Tuesday, May 26, 2009

A CREATION THEORY

Finally, a summer movie I can get excited about. Due June 26, My Sister's Keeper is a drama from The Notebook director Nick Cassavetes about two parents (Cameron Diaz and Jason Patric) with a young daughter (Sofia Vassilieva) who suffers from leukemia. Through in-vitro fertilization, they "produce" a daughter (Abigail Breslin) strictly for the purpose of providing the sick girl with a genetic match to save her life. Years later, when daughter number one suffers kidney failure and they turn to daughter number two to be a donor, the latter refuses and hires herself a lawyer (Alec Baldwin) to protect her rights. Conflict ensues.

I don't know about you, but I'll be rooting for daughter number two. I mean, this poor girl already has enough emotional baggage to carry around for life, having been brought into the world strictly to save her big sister. And she has to lose a kidney for her, too? In the book, her reasons for refusing are actually far more complicated, and there are some interesting twists along the way. If the movie is faithful to the book, expect plenty of waterworks.

Last night, I watched an episode of Private Practice with a parallel storyline. Thank God, Dr. Addison Montgomery saw things the way I do and refused to have any part of it. I recently had a conversation with a friend about baby-making technology and how it's gotten out of control. Gays and lesbians are using sperm and eggs from John Does and Jane Does and, in the case of gay men, hiring surrogate mothers just so they can have bragging rights to a biological kid. Ricky Martin did it. So did a very good friend of mine who is now the father of two beautiful daughters. I'm absolutely thrilled for him, but I have my reservations about the process in general.

Years ago, when I expressed a non-desire (since reversed) not to have children, my aunt said that I was selfish. But where is the selflessness in being obsessed with having biological children, turning to questionable means and shelling out tons of money toward that end when there are so many kids out there waiting to be adopted? Why do bleeding-heart liberals cock their eyebrows at people who buy expensive purebred dogs rather than making a trip to the local dog shelter, while applauding would-be parents who bypass adoption agencies in favor of expensive scientific procedures for taking control of their lives?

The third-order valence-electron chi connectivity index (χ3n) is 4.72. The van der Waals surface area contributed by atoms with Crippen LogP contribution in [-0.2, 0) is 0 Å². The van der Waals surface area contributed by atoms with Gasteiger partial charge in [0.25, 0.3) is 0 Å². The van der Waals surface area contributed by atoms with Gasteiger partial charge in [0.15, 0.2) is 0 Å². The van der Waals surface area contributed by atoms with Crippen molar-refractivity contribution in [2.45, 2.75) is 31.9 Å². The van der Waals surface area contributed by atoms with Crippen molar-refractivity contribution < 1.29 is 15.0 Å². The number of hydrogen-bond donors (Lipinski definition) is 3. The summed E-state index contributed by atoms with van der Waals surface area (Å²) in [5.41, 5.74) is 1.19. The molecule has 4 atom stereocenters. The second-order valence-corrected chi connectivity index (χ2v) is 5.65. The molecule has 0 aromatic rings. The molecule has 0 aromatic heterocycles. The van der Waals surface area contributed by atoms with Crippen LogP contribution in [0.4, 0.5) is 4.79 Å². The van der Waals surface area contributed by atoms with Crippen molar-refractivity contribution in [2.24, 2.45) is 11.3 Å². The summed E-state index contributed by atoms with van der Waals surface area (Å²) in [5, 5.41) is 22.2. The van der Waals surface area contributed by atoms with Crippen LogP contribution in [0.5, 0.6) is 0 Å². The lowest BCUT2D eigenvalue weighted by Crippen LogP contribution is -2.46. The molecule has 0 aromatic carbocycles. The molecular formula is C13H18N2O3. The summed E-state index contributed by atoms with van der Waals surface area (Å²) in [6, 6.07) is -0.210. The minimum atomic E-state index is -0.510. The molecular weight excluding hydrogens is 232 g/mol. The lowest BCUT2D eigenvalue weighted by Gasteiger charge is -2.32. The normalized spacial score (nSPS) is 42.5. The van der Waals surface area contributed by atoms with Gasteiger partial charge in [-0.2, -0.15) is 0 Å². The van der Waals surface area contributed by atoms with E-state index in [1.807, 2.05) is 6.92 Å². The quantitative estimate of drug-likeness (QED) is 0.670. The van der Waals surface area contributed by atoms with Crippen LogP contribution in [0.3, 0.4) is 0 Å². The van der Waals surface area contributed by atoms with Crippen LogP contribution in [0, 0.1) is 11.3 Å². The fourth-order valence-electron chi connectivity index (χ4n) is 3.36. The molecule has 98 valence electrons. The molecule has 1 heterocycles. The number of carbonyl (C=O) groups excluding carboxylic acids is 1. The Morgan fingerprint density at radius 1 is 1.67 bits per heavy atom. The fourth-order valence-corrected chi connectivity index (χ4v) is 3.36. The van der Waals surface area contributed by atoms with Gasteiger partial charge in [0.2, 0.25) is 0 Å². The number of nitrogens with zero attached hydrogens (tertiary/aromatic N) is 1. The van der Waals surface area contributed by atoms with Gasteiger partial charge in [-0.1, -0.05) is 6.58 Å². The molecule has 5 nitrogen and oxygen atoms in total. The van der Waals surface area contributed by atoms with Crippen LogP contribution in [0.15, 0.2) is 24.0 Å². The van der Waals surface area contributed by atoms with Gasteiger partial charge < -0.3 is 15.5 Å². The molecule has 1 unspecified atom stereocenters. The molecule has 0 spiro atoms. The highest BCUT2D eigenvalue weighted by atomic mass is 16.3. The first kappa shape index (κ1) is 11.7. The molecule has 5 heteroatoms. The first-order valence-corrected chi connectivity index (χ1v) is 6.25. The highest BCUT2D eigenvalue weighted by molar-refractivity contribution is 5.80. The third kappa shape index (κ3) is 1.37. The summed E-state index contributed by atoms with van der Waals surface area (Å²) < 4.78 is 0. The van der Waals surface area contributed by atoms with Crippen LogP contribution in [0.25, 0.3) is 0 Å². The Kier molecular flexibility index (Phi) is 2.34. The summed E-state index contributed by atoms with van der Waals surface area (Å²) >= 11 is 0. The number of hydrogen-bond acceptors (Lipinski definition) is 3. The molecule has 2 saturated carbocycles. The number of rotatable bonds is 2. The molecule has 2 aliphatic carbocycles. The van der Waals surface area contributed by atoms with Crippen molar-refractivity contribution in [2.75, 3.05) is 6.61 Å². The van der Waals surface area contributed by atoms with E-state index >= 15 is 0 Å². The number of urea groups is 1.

I believe parenthood is a great thing, and I hope to get there someday (via adoption -- none of this surrogacy stuff or impregnating one of my female friends for me). I also understand the appeal of having biological children and seeing yourself in another person. But those who think they are instantaneously better people for being a parents (you are out there, and you know who you are -- self-improvement is a process and it comes with more effort than simply giving birth), or that parenthood automatically makes their lives richer or validates their existence is fooling themselves (it's all about what you do with the experience, not the experience itself). Yes, being a mom or dad can be a great thing for those who carry that parenting gene, and raising children does require a certain amount of selflessness. But the motives -- sense of family, companionship, immortality through offspring -- are just as selfish. Think about it.

My Sister's Keeper will be interesting for reasons other than whether Cameron Diaz will or won't be snubbed by Oscar yet again (Vanilly Sky comes to mind, as does Being John Malkovich and The Gangs Of New York). I'm curious to see what kind of debate it kicks off regarding in-vitro fertilization and what basically amounts to doctors and parents playing God. Don't misunderstand me: I'm no right-wing nut; I'm all for stem-cell research, the right to choose (although I think abortion is a horrifying thing) and euthanasia. (Capital punishment remains a very gray area for me.) So this is not just about playing God. I believe baby-making technology fails to take into account the babies and what possible monsters will be created when the details of conception are eventually revealed.
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